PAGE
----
In my one month with the company I visited four different Danish cities, performed four times, taught four workshops and made some beautiful new friends who made me like lasagne for the first time in my life. I found myself feeling weird about living abroad for the first two weeks, but after going on tour with the company it felt entirely natural to be with them and I am eternally grateful for them welcoming me in so wonderfully!

Inevitably it was time to head back to the UK. I will admit straight off the bat that I was super pessimistic about the autumn term upon leaving Denmark. How could anything compare to the thrills of going on tour and working with a professional dance company? I pretended like I was excited to go back to Leeds, but inside I was a little disappointed.

I was being kept busy: teaching; performing; visiting companies and doing workshops, but in between that I felt like I was retrograding back to third year. The same teachers, same studios, same atmosphere, everything comfortable and normal. This is not to say that the school could no longer offer me anything, because that is a blatant lie. I just craved something new! In that respect, taking class with Verve and doing Pro Dance Leeds was a lifesaver. A different teacher every week, a group of individuals working at a similar level to me, pushing, exploring. Those classes gave me reassurance, which was definitely something I needed. This notion of exploring, or lack of is something I have noticed when taking third year classes. Maybe it’s their focus on impending assessments, but I feel like there is a reluctance to play, which I have found gives me so much life and pleasure in class. I could also see the progression from myself last year to where I am now, which is sort of nice. I have grown.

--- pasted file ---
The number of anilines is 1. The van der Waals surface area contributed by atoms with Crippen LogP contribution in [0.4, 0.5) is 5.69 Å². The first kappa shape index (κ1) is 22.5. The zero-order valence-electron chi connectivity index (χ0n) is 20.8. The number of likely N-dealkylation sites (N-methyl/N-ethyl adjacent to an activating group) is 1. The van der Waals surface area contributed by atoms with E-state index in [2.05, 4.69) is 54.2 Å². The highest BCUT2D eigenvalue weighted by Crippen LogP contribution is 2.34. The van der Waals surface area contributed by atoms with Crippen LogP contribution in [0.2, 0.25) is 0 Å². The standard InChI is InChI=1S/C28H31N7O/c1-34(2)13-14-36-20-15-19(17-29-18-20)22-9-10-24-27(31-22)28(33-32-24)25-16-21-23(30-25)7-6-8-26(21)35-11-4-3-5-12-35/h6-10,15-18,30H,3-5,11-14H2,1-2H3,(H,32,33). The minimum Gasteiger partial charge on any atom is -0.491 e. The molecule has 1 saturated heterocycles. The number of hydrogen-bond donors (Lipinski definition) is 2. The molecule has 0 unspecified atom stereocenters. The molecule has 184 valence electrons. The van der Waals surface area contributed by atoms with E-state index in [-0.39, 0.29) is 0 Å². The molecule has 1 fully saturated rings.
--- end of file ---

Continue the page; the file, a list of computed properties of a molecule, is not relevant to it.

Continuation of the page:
These four months, have also seen me integrated into the Leeds cycling community, give up sugar for a month and embark on epic train journeys to Cardiff, Lewes and London. Workshops with Ben Duke, Hofesh and Gemma Nixon have enriched my performance, improvisation and creative skills, so I feel more sure of what type of work I’m interested in for the future. I’ve performed, taught loads and perfected my Thai red curry, so when I think about it I have done a lot, and time has flown by which must be a good sign. However, I am still counting down the days til Christmas break, for my body (which didn’t really have a summer holiday) is feeling the niggles. Fortunately I have been injury free (touch wood), but I feel the weight of my limbs, and the effect of the cold weather like never before. I can’t wait to bask in front of the log fire, and sip Bailey’s over ice with my family, and I also cannot wait to return to Denmark for the Spring season and the new experiences those four months will give me.

In a nutshell that was my month of living Danishly, and then four months of not. It has been agonising, enlightening and tiring. Yet, like all experiences, the lows bring colour to the highs and when I reflect on how much I struggled to get to this point, and where this course will hopefully lead me I feel optimistic and no longer, as aforementioned, super pessimistic.